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Forex Trading Tips: The Red Light Problem
The Red Light Problem
Imagine that you have to cross a very busy intersection against a red light. (ignore for the moment the fact that I live in New York city where even 95 year old grandmothers can adroitly jaywalk in front of oncoming twelve wheelers with perfect precision). The traffic at this particular intersection flies by at 50 miles per hour, and because it is comes around a curve the drivers have very little time to react to any pedestrians caught in the crosswalk.
Under those conditions -- when would be the best time to cross the street? Clearly as a pedestrian you would want to choose the moment when traffic is at its lightest. Therefore you would want to avoid crossing against a red light during the rush hour or during the busy daytime flow. However, if chose to cross the road at night when traffic is sparse, you still risk a strong chance of being hit by a car since the driver coming around the curve will have no visibility in the pitch black conditions at that time. The answer therefore is dawn. The first break of sunlight is the optimal time to cross against a red light because the road will have minimal traffic but excellent visibility giving both the driver and the pedestrian a fighting chance of avoiding an accident in the unfortunate case that you mistimed your crossing.
Granted this is an idiotic example that is full of artifice. For starters any rational person may ask – why not just wait for the light to turn green and then walk in safety to the other side? When you are crossing roads that is the certainly wisest course of action to follow. However, when you are trading markets you don’t have luxury of such a choice. Capital markets never provide you with an unambiguous green light signal. Trading always connotes risk and the possibility of ruin. In fact if you want to succeed in trading, i.e. if you want to reach the riches on the other side of the road you have no choice but cross against the red light to accomplish that task.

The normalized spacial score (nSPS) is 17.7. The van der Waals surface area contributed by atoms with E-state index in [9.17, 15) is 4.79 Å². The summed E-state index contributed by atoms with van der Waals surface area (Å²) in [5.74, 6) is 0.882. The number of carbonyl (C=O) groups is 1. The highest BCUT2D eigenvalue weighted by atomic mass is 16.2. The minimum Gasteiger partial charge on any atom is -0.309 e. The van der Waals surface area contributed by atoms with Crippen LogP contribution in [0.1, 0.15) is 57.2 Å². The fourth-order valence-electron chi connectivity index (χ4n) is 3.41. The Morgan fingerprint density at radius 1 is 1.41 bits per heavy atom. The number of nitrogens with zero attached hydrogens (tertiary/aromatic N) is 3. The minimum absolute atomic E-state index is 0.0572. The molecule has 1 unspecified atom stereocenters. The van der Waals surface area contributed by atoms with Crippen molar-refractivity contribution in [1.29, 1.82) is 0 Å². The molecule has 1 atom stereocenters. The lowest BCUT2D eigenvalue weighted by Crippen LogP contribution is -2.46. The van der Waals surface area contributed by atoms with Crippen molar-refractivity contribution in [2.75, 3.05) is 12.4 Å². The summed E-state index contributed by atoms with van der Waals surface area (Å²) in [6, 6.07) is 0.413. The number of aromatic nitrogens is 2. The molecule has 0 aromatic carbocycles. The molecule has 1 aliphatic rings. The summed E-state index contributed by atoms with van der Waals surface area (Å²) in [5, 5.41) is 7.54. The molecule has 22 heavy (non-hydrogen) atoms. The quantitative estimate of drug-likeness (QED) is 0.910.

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That why the key question in trading is not one of how but of when. Risk is a given and you will never obtain your reward if you sit by the side of the road waiting for the light to change in your favor. All you can do is minimize the possibility of disaster. As speculators we have only one advantage on our side – the power to stay away from the markets when conditions do not favor you.
This week K and I were faced with problem of trading during a holiday thinned session, just as the Dubai World story was breaking across Bloomberg terminals everywhere. Since this was not a standard macroeconomic event, but rather an exogenous shock to the system we had no clue as to its impact on the market (a short term blip, as Adu Dhabi come to the rescue or the canary in coal mine for the second credit crunch leading to a double dip recession across the globe?). So we decided to stand down. In short we were smart enough to know that we were too dumb to make a decision on this one. Sometimes in trading that’s the best you can do as you try to avoid the danger of the oncoming traffic.